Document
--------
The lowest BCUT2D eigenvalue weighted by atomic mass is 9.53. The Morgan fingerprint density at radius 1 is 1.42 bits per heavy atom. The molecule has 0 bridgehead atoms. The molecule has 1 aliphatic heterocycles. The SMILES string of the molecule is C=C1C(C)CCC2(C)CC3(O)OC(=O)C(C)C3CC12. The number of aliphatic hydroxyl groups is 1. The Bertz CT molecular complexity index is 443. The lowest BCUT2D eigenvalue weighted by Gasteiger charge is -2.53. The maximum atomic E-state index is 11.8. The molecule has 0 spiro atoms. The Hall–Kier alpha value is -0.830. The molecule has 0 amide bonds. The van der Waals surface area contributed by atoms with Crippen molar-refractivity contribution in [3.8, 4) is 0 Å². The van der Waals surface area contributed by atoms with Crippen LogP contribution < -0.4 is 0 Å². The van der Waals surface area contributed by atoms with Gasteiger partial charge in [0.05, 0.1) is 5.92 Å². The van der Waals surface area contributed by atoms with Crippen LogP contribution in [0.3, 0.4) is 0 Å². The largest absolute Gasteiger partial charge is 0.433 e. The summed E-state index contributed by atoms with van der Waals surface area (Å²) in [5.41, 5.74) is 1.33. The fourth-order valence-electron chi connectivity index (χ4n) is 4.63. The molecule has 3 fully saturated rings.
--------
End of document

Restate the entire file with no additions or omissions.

The lowest BCUT2D eigenvalue weighted by atomic mass is 9.53. The Morgan fingerprint density at radius 1 is 1.42 bits per heavy atom. The molecule has 0 bridgehead atoms. The molecule has 1 aliphatic heterocycles. The SMILES string of the molecule is C=C1C(C)CCC2(C)CC3(O)OC(=O)C(C)C3CC12. The number of aliphatic hydroxyl groups is 1. The Bertz CT molecular complexity index is 443. The lowest BCUT2D eigenvalue weighted by Gasteiger charge is -2.53. The maximum atomic E-state index is 11.8. The molecule has 0 spiro atoms. The Hall–Kier alpha value is -0.830. The molecule has 0 amide bonds. The van der Waals surface area contributed by atoms with Crippen molar-refractivity contribution in [3.8, 4) is 0 Å². The van der Waals surface area contributed by atoms with Crippen LogP contribution < -0.4 is 0 Å². The van der Waals surface area contributed by atoms with Gasteiger partial charge in [0.05, 0.1) is 5.92 Å². The van der Waals surface area contributed by atoms with Crippen LogP contribution in [0.3, 0.4) is 0 Å². The largest absolute Gasteiger partial charge is 0.433 e. The summed E-state index contributed by atoms with van der Waals surface area (Å²) in [5.41, 5.74) is 1.33. The fourth-order valence-electron chi connectivity index (χ4n) is 4.63. The molecule has 3 fully saturated rings.